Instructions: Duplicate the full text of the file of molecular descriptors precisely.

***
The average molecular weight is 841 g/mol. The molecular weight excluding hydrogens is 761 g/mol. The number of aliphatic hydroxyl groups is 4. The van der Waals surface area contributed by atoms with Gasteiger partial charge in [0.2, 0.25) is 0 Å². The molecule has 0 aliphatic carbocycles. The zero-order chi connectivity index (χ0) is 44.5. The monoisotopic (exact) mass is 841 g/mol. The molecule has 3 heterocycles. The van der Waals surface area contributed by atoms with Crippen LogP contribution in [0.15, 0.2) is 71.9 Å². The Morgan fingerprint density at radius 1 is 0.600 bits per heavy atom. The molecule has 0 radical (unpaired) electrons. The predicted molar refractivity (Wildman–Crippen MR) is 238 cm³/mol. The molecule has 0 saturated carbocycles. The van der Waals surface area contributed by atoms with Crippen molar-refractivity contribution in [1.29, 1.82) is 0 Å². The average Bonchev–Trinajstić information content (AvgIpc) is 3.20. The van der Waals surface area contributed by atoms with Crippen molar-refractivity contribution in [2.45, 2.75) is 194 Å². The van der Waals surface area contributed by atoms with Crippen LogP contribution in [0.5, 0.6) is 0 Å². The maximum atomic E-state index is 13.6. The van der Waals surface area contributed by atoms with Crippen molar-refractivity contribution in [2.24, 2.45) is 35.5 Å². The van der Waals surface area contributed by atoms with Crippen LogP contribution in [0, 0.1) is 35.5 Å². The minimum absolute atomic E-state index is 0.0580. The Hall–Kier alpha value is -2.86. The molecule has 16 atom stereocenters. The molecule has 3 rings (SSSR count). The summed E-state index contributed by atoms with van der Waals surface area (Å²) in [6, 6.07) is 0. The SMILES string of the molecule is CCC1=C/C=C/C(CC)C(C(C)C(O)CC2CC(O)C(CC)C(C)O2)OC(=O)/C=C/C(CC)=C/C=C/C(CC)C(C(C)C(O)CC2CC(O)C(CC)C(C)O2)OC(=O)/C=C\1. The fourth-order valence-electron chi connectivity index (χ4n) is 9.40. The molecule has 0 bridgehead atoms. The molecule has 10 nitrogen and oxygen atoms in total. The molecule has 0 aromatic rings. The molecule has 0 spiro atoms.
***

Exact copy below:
The average molecular weight is 841 g/mol. The molecular weight excluding hydrogens is 761 g/mol. The number of aliphatic hydroxyl groups is 4. The van der Waals surface area contributed by atoms with Gasteiger partial charge in [0.2, 0.25) is 0 Å². The molecule has 0 aliphatic carbocycles. The zero-order chi connectivity index (χ0) is 44.5. The monoisotopic (exact) mass is 841 g/mol. The molecule has 3 heterocycles. The van der Waals surface area contributed by atoms with Crippen LogP contribution in [0.15, 0.2) is 71.9 Å². The Morgan fingerprint density at radius 1 is 0.600 bits per heavy atom. The molecule has 0 radical (unpaired) electrons. The predicted molar refractivity (Wildman–Crippen MR) is 238 cm³/mol. The molecule has 0 saturated carbocycles. The van der Waals surface area contributed by atoms with Crippen molar-refractivity contribution in [1.29, 1.82) is 0 Å². The average Bonchev–Trinajstić information content (AvgIpc) is 3.20. The van der Waals surface area contributed by atoms with Crippen molar-refractivity contribution in [2.45, 2.75) is 194 Å². The van der Waals surface area contributed by atoms with Crippen LogP contribution in [0.5, 0.6) is 0 Å². The maximum atomic E-state index is 13.6. The van der Waals surface area contributed by atoms with Crippen molar-refractivity contribution in [2.24, 2.45) is 35.5 Å². The van der Waals surface area contributed by atoms with Crippen LogP contribution in [0, 0.1) is 35.5 Å². The minimum absolute atomic E-state index is 0.0580. The Hall–Kier alpha value is -2.86. The molecule has 16 atom stereocenters. The molecule has 3 rings (SSSR count). The summed E-state index contributed by atoms with van der Waals surface area (Å²) in [6, 6.07) is 0. The SMILES string of the molecule is CCC1=C/C=C/C(CC)C(C(C)C(O)CC2CC(O)C(CC)C(C)O2)OC(=O)/C=C/C(CC)=C/C=C/C(CC)C(C(C)C(O)CC2CC(O)C(CC)C(C)O2)OC(=O)/C=C\1. The fourth-order valence-electron chi connectivity index (χ4n) is 9.40. The molecule has 0 bridgehead atoms. The molecule has 10 nitrogen and oxygen atoms in total. The molecule has 0 aromatic rings. The molecule has 0 spiro atoms.